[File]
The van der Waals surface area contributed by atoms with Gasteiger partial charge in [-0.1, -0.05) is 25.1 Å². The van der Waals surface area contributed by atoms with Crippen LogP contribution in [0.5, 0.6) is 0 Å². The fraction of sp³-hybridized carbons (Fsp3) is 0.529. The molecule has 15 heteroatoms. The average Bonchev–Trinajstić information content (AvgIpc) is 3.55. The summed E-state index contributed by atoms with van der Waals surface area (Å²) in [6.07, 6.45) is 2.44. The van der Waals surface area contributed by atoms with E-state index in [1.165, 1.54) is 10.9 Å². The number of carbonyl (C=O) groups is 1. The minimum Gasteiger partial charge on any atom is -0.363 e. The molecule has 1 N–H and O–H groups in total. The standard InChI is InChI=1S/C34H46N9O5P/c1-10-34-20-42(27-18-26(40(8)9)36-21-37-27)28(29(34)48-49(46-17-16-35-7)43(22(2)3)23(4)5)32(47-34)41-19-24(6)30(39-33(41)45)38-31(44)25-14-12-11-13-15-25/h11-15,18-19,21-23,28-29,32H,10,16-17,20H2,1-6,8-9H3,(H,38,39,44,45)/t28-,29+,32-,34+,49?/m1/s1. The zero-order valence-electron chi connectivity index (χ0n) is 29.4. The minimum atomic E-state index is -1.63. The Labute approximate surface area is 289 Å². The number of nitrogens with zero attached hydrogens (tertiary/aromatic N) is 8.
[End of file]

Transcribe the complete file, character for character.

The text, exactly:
The van der Waals surface area contributed by atoms with Gasteiger partial charge in [-0.1, -0.05) is 25.1 Å². The van der Waals surface area contributed by atoms with Crippen LogP contribution in [0.5, 0.6) is 0 Å². The fraction of sp³-hybridized carbons (Fsp3) is 0.529. The molecule has 15 heteroatoms. The average Bonchev–Trinajstić information content (AvgIpc) is 3.55. The summed E-state index contributed by atoms with van der Waals surface area (Å²) in [6.07, 6.45) is 2.44. The van der Waals surface area contributed by atoms with E-state index in [1.165, 1.54) is 10.9 Å². The number of carbonyl (C=O) groups is 1. The minimum Gasteiger partial charge on any atom is -0.363 e. The molecule has 1 N–H and O–H groups in total. The standard InChI is InChI=1S/C34H46N9O5P/c1-10-34-20-42(27-18-26(40(8)9)36-21-37-27)28(29(34)48-49(46-17-16-35-7)43(22(2)3)23(4)5)32(47-34)41-19-24(6)30(39-33(41)45)38-31(44)25-14-12-11-13-15-25/h11-15,18-19,21-23,28-29,32H,10,16-17,20H2,1-6,8-9H3,(H,38,39,44,45)/t28-,29+,32-,34+,49?/m1/s1. The zero-order valence-electron chi connectivity index (χ0n) is 29.4. The minimum atomic E-state index is -1.63. The Labute approximate surface area is 289 Å². The number of nitrogens with zero attached hydrogens (tertiary/aromatic N) is 8.